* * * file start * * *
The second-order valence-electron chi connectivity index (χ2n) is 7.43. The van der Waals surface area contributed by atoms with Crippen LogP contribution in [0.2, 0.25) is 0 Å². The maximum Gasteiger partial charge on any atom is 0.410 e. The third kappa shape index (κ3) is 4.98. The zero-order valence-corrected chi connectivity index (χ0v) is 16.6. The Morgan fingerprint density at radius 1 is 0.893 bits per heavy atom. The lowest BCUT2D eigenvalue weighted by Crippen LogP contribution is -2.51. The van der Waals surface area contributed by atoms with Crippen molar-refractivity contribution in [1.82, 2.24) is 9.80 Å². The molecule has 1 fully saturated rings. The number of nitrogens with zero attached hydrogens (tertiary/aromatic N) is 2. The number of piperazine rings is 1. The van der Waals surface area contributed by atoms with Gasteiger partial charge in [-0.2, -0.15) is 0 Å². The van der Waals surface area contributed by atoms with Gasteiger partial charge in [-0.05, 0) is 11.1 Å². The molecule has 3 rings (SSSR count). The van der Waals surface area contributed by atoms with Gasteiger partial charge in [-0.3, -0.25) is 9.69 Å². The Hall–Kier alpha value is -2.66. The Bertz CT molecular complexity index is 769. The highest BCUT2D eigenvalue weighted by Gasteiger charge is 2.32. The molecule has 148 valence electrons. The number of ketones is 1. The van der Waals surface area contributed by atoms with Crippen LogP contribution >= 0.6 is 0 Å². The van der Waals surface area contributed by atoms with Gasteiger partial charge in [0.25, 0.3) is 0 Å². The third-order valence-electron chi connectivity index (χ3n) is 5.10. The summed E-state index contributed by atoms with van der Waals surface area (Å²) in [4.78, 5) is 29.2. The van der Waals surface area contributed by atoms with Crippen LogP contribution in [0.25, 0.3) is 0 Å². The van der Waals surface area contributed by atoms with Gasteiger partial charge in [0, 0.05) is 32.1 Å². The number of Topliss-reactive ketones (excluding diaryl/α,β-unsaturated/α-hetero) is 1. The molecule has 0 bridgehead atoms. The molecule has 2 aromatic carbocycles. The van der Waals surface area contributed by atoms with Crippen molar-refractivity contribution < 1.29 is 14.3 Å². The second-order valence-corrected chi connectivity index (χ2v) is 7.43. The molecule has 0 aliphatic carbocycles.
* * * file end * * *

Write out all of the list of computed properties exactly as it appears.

The second-order valence-electron chi connectivity index (χ2n) is 7.43. The van der Waals surface area contributed by atoms with Crippen LogP contribution in [0.2, 0.25) is 0 Å². The maximum Gasteiger partial charge on any atom is 0.410 e. The third kappa shape index (κ3) is 4.98. The zero-order valence-corrected chi connectivity index (χ0v) is 16.6. The Morgan fingerprint density at radius 1 is 0.893 bits per heavy atom. The lowest BCUT2D eigenvalue weighted by Crippen LogP contribution is -2.51. The van der Waals surface area contributed by atoms with Crippen molar-refractivity contribution in [1.82, 2.24) is 9.80 Å². The molecule has 1 fully saturated rings. The number of nitrogens with zero attached hydrogens (tertiary/aromatic N) is 2. The number of piperazine rings is 1. The van der Waals surface area contributed by atoms with Gasteiger partial charge in [-0.2, -0.15) is 0 Å². The van der Waals surface area contributed by atoms with Gasteiger partial charge in [-0.05, 0) is 11.1 Å². The molecule has 3 rings (SSSR count). The van der Waals surface area contributed by atoms with Gasteiger partial charge in [-0.3, -0.25) is 9.69 Å². The Hall–Kier alpha value is -2.66. The Bertz CT molecular complexity index is 769. The highest BCUT2D eigenvalue weighted by Gasteiger charge is 2.32. The molecule has 148 valence electrons. The number of ketones is 1. The van der Waals surface area contributed by atoms with Crippen LogP contribution >= 0.6 is 0 Å². The van der Waals surface area contributed by atoms with Gasteiger partial charge in [0.25, 0.3) is 0 Å². The third-order valence-electron chi connectivity index (χ3n) is 5.10. The summed E-state index contributed by atoms with van der Waals surface area (Å²) in [4.78, 5) is 29.2. The van der Waals surface area contributed by atoms with Crippen LogP contribution in [0.25, 0.3) is 0 Å². The van der Waals surface area contributed by atoms with Gasteiger partial charge in [0, 0.05) is 32.1 Å². The number of Topliss-reactive ketones (excluding diaryl/α,β-unsaturated/α-hetero) is 1. The molecule has 0 bridgehead atoms. The molecule has 2 aromatic carbocycles. The van der Waals surface area contributed by atoms with Crippen molar-refractivity contribution < 1.29 is 14.3 Å². The second-order valence-corrected chi connectivity index (χ2v) is 7.43. The molecule has 0 aliphatic carbocycles.